By DUANE STATELER
The U.S. pork industry is poised to export a record amount of product this year notwithstanding some significant and ongoing challenges, including COVID-19, shipping bottlenecks and a labor shortage. Furthermore, the industry’s recent trade successes, which should further boost exports, have come even though the Biden administration hasn’t been able to make trade a priority. (It has been busy dealing with the pandemic, supply chain disruptions and inflation.)
Through September 2021, America’s pork producers had shipped $6.7 billion of product to foreign destinations compared with about $6.1 billion at the same point last year, a 9.6 percent jump. (The industry exported a record $8 billion of pork in 2020.)
In fact, annual exports of U.S. pork have been increasing for the past three decades, mostly because of improving economies and a rising middle class in countries around the world and, in some regions, because of disease challenges. A number of our export markets in Southeast Asia, for example, are battling African swine fever (ASF) so have needed to increase pork imports.
Of course, the biggest reason our exports have continued growing is trade deals, whether free trade agreements, trade and investment framework agreements or one-off market access deals. That’s why the National Pork Producers Council has continued to push successive administrations to open new and expand existing export markets through such initiatives.
This year, the pork industry realized the full effects of trade agreements that were implemented in 2020 with China – the so-called Phase One deal – and with Canada and Mexico, through the U.S.-Mexico-Canada Agreement. That successor to the North American Free Trade Agreement ensures U.S. pork continues to be shipped into both countries duty-free.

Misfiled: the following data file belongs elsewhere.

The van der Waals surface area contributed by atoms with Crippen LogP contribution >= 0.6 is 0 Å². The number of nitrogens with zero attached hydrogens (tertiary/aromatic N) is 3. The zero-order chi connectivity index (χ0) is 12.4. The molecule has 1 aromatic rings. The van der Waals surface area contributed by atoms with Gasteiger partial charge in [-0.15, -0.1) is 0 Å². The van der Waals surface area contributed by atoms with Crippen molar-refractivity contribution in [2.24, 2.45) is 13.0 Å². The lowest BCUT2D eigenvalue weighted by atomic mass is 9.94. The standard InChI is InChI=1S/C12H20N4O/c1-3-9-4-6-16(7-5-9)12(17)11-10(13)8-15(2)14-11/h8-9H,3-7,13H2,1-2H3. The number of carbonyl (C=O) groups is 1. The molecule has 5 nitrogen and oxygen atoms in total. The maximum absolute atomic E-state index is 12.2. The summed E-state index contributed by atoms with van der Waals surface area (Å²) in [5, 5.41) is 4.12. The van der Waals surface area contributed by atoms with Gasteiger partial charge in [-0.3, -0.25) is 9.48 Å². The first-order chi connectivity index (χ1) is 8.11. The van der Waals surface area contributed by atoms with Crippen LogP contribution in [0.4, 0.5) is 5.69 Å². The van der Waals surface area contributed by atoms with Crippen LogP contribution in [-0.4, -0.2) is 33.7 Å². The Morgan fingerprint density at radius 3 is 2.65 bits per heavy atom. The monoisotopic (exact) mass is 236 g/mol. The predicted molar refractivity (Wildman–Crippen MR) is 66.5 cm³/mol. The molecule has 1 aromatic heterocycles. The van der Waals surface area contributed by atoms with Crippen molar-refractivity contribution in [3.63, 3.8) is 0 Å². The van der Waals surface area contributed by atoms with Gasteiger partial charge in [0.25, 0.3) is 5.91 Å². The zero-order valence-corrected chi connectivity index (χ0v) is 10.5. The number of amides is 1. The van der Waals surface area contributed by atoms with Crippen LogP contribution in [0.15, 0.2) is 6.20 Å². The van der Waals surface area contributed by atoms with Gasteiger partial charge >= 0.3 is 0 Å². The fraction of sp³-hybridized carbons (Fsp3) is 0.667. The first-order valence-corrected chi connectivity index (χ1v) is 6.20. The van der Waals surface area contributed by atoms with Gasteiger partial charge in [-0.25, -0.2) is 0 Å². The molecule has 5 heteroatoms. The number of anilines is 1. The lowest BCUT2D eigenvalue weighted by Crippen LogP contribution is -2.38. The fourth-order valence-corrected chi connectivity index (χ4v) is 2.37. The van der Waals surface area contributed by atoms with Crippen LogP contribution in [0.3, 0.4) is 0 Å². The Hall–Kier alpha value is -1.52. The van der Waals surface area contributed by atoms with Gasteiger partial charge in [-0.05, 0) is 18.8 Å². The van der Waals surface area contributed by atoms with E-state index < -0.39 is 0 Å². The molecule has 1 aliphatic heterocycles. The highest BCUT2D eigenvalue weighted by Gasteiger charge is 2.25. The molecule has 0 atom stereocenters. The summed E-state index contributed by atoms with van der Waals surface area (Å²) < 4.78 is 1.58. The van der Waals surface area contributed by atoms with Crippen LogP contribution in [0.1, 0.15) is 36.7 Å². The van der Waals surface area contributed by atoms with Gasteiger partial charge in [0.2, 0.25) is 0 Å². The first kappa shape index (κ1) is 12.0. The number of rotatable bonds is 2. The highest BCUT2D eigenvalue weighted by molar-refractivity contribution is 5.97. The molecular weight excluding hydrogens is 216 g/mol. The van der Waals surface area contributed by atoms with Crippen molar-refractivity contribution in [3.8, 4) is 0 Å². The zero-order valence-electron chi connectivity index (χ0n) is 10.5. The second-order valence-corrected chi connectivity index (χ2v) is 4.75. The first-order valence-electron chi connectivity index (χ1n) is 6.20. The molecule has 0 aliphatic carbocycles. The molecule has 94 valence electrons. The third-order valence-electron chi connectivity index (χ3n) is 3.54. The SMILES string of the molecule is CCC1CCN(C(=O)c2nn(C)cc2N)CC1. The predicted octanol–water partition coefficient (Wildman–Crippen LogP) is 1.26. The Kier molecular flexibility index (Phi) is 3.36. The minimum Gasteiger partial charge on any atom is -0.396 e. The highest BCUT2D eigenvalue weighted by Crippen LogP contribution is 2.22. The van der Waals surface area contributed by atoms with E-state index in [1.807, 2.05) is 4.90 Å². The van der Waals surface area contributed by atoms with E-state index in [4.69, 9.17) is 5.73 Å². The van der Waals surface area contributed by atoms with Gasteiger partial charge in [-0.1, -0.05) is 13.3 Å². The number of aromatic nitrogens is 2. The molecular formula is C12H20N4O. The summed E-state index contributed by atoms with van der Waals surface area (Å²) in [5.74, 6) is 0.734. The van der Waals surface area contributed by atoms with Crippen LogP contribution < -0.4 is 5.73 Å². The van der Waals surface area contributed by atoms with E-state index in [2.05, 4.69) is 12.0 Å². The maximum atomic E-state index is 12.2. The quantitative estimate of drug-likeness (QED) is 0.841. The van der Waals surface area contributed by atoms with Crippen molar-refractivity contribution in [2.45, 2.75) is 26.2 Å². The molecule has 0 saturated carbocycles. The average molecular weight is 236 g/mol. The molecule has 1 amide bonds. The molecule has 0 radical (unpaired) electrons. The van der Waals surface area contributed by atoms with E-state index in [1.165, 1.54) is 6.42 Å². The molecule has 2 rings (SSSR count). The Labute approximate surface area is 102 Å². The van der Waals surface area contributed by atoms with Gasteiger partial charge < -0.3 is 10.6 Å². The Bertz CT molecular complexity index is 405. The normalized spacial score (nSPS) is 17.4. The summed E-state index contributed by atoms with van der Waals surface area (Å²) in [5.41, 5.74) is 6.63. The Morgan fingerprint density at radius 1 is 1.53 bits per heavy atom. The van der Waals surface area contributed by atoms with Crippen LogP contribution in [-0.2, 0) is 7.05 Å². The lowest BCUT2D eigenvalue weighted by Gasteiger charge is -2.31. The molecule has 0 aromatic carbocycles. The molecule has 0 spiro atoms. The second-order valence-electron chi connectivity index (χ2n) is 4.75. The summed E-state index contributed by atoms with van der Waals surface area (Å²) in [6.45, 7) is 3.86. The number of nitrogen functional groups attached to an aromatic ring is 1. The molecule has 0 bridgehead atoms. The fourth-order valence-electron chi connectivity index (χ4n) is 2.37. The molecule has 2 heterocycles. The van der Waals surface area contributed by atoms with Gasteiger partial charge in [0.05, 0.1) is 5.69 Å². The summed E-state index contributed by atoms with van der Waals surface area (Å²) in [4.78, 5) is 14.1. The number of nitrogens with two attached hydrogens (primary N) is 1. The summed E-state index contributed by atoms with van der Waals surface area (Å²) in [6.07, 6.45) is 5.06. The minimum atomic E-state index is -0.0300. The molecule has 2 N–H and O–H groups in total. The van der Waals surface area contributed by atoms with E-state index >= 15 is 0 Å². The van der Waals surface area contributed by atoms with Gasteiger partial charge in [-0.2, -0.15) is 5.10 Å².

With regard to China, we’re sending record amounts of pork there despite its 25 percent retaliatory tariff on our product – a response to U.S. duties on Chinese goods because of the Asian nation’s theft of intellectual property and forced technology transfers.
More recently, pork producers scored big trade wins when Vietnam and the Philippines, two major pork-consuming nations that are dealing with ASF, gave U.S. pork better access to their markets.
In May 2021, after years of NPPC working with the Philippine and U.S. governments, the Philippines increased its quota for and slashed tariffs on imported pork to curb food price inflation caused by ASF outbreaks in the country. As a result, U.S. pork exports to the Philippines have increased 133 percent to more than $184 million so far in 2021.
Vietnam in August announced a reduction in its Most Favored Nation tariff on imported frozen pork to 10 from 15 percent, beginning July 1, 2022.
There’s even been movement recently from some reluctant U.S. trading partners, with the European Union agreeing to end its 25 percent retaliatory tariffs on U.S. agriculture products, including pork, in return for the Biden administration lowering duties on EU steel and aluminum imports, and India agreeing to talks on an export certificate for U.S. pork.
To keep our exports growing, though, we need more trade deals, and we need to address issues that are holding, or could hold, us back, such as outdated shipping ports and a lack of available workers.
To that end, the U.S. pork industry is urging the White House and Congress to join the Comprehensive and Progressive Agreement for Trans-Pacific Partnership, whose 11 Asia-Pacific Rim countries combined have 500 million consumers and a gross domestic product of $11.5 trillion; make the Filipino and Vietnamese tariff cuts permanent; pass Trade Promotion Authority, which defines objectives and priorities for U.S. trade agreements and requires Congress to approve deals without changes; modernize shipping ports and improve transportation systems; reform the U.S. visa system to allow year-round immigrant agricultural workers; and keep the United States free of ASF.
Do those things, and there’s no telling how high U.S. pork exports will soar.
Duane Stateler is a hog farmer in Hancock Co., Ohio. He is a member of the Ohio Pork Council and serves on the board of directors of the National Pork Producers Council.